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Key developments in the world of federal employee benefits: health, pay, and much more.

Generation Gap


Ever since the advent of the teenager in the 1920s, Americans have loved parsing generation gaps, whether flappers complaining about their unhip parents, post-war patriots lamenting the behavior of their baby boomers-turned-hippies, or those boomers bemoaning the apathy of their teenagers. Quite often, that wailing and gnashing of teeth is silly and ultimately harmless.

But when it comes to handing off federal departments and agencies from one generation to the next, it's important not to give too much credence to stereotypes about age groups, especially when making pay and benefits policy. A recent study by the Merit Systems Protection Board suggests that the next generation of federal workers isn't so different from the ones that preceded it, and that in an uncertain economic climate, the federal government's traditional steady pay, job security and quality benefits might be more important to young workers than ever before.

"Much of the generational literature suggests that younger employees are less interested in structured, traditional benefits (such as insurance and retirement) and more interested in alternative benefits (such as alternative work schedules and telecommuting)," MSPB wrote. "However, when comparing the responses of the under-30 to those of the 30-and-over new hires, we found that there was actually little difference between the two groups -- and some traditional benefits were actually more important to younger new hires."

In particular, younger workers told MSPB that health insurance mattered. A whopping 96 percent of them said it was important to them when considering job offers, compared with 79 percent of workers 30 and older. That 17-point gap was the largest division between the two age groups, followed by pensions, which was important to 10 percent more of older new hires, and tuition reimbursement, which was important to 8 percent more of younger workers.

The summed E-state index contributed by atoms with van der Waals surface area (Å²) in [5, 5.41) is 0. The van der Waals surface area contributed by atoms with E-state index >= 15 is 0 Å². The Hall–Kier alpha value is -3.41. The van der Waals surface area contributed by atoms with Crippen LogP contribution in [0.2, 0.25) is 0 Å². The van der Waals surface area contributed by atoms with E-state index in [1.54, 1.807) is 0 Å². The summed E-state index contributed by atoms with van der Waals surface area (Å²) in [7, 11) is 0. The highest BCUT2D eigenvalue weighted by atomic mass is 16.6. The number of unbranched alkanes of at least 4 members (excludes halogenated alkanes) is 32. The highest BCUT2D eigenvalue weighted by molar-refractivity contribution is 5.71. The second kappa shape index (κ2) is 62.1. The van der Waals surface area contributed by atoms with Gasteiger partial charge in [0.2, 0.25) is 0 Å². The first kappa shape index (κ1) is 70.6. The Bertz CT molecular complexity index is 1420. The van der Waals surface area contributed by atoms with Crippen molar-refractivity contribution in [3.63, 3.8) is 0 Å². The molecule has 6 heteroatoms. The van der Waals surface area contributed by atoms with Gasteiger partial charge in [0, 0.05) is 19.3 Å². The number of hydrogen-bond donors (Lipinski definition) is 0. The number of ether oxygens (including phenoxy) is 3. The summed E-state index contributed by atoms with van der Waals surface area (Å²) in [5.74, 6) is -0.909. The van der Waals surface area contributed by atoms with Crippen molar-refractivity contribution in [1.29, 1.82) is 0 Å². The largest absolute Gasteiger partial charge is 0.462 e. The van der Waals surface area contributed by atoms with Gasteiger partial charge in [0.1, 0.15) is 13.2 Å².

The generational reasons for the gap in preferences for pensions and tuition reimbursement are fairly transparent. Younger workers are more likely to have outstanding student loans. Older workers are more likely to be focusing on retirement.

But health insurance is an area in which young people are more likely to have experienced economic insecurity than their predecessors. In the most recent Current Population Survey, in 2004, Americans between the ages of 18 and 34 represented 25 percent of the total population but 41 percent of the total uninsured. In contrast, Americans between 35 and 64 represent 28 percent of the population

In a survey commissioned by the Change to Win labor federation in December 2007, 48 percent of respondents said they thought children would be economically worse off in adulthood than adults are today.

Is it any wonder that young workers-facing an economy in which fewer employers offer decent health insurance, defined-benefit pensions are heading rapidly toward extinction, and threats of a larger downturn and a slide in global prominence overshadow the workforce -- turn to the federal government for the promise of security?

It's more surprising, and worrisome, that government might not recognize those larger trends and that reality. Agencies can find many good reasons to develop alternative benefits such as telework; the environmental and financial costs of commuting also are looming trends. But to assume that those alternatives can trade off with more concrete and traditional benefits such as good pay and health insurance would be a grave error. The government might have a better reputation among young workers than it realizes. It should not sacrifice that reputation because of faulty generational assumptions.

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